Neighborhood leaders questioned the quality of the traffic impact assessment, pointing out that northbound traffic on Walsh Tarlton was underestimated when asking for variances. Traffic engineer Leslie Pollock, in a back-and-forth with Spelman, noted that traffic direction had been adjusted and intersections added at the neighborhood’s request but peak hour impact remained unchanged. Walsh Tarlton, a major arterial, was far from reaching capacity. Armbrust also noted the numbers had been reviewed by a peer firm, at the request of the neighborhood.

 

Burnham noted the developer had made significant concessions to the neighborhood, not the least of which was taking three townhomes off a natural slope on the property, a negotiation at ZAP that won the support of Commissioner Donna Tiemann, a pro neighborhood member. The developer also had moved a high-intensity condo project that abutted the neighborhood over to Walsh Tarlton.

 

Cypress was asking for variances for building on slopes, for floor-to-area ratios and for height, in exchange for various concessions. Building on slopes, however, was minimized for council members like Chris Riley because all the slopes on the property, bar one, were man made.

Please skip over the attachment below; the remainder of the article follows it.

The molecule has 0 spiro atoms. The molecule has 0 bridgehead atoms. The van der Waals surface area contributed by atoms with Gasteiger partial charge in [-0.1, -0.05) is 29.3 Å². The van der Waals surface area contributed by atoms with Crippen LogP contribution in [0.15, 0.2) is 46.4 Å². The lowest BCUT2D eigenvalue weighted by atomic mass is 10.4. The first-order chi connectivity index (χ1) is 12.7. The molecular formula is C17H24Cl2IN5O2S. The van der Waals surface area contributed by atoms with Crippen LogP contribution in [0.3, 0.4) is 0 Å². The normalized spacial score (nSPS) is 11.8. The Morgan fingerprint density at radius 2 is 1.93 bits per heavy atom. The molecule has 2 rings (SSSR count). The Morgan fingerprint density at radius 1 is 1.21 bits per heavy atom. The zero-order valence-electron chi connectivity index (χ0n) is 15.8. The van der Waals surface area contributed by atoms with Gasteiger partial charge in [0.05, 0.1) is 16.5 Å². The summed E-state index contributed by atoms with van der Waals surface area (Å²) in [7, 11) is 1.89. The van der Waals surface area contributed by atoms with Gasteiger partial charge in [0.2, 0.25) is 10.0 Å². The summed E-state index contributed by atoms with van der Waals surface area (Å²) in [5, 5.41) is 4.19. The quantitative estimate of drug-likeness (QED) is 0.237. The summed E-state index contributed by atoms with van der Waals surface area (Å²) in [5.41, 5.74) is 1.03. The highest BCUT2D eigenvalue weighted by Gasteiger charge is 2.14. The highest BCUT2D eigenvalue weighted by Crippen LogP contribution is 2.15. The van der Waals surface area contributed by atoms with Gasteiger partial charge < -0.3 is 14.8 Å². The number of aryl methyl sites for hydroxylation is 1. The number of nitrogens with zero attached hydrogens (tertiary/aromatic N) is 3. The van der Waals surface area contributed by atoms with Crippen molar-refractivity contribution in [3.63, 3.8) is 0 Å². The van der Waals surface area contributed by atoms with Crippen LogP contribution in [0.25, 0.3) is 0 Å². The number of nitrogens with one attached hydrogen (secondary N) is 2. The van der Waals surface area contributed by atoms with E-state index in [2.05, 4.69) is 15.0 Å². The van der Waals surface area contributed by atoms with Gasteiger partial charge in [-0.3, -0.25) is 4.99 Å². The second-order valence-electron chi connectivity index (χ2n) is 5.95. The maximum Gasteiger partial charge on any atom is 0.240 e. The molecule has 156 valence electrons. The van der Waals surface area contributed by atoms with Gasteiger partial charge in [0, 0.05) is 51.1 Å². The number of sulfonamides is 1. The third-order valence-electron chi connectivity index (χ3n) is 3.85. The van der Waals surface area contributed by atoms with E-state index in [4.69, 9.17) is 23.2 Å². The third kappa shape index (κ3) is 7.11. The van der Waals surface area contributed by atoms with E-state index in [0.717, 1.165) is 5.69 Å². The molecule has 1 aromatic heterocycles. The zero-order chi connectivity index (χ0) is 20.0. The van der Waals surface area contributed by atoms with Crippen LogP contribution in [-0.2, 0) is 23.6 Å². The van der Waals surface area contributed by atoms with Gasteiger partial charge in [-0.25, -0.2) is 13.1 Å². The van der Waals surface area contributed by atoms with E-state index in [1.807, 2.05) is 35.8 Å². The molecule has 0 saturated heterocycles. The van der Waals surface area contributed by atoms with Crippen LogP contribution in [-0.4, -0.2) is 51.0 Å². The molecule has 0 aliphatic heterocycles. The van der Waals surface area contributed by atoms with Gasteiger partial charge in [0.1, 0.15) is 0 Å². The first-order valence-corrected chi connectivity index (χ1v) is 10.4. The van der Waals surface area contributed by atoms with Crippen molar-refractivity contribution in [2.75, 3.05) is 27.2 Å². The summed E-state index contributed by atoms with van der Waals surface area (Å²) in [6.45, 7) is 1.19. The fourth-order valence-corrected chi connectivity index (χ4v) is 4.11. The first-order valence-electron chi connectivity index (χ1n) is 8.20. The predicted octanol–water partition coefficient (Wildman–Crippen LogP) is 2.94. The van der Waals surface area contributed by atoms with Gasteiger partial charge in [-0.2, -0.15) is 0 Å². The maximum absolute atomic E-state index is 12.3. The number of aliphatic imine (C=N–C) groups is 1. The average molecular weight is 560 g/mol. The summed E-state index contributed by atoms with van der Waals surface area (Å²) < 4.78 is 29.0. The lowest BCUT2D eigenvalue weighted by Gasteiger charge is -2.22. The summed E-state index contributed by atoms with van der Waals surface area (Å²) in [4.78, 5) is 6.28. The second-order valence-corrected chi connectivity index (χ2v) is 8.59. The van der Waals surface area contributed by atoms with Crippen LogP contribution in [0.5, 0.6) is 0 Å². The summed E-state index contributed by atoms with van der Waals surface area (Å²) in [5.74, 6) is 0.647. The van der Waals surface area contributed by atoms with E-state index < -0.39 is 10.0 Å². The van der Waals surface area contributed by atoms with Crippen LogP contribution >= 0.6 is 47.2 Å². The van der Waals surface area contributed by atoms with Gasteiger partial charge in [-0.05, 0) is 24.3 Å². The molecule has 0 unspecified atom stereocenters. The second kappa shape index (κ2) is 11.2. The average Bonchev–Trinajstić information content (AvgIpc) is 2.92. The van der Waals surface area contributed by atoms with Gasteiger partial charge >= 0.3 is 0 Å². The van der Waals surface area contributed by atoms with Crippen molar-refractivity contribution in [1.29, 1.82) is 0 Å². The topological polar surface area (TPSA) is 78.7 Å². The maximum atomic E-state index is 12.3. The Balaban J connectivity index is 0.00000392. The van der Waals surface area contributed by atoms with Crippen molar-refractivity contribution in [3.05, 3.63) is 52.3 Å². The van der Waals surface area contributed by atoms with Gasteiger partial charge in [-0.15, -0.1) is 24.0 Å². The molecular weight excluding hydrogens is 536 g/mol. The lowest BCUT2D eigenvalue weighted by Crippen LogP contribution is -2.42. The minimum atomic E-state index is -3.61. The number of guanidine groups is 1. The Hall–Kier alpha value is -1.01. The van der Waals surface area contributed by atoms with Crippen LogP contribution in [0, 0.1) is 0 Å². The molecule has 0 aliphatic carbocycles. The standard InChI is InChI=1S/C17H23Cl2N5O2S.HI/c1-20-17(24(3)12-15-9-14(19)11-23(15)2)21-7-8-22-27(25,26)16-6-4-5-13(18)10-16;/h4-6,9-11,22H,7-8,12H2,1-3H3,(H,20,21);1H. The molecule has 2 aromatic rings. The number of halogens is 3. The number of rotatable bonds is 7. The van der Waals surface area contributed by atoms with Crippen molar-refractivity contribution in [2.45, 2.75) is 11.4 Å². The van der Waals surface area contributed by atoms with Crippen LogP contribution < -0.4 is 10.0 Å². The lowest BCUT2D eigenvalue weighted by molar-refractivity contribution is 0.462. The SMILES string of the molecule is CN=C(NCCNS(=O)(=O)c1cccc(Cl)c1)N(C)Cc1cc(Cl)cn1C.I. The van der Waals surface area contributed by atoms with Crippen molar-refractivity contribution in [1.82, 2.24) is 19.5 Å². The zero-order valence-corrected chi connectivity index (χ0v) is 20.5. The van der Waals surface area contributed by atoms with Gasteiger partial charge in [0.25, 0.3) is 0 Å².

Council Member Laura Morrison, if not colleague Council Member Kathie Tovo, appeared satisfied by the 10-year managed growth plan approved on the property. When asked, Burnham estimated a three to five year build-out each for the commercial and residential components on the project. Cypress has no particulars yet on what type of office product would be appropriate in the tightening commercial market.

 

Council members appeared satisfied with the explanations, with Tovo expressing some concern about how the case had been handled at ZAP.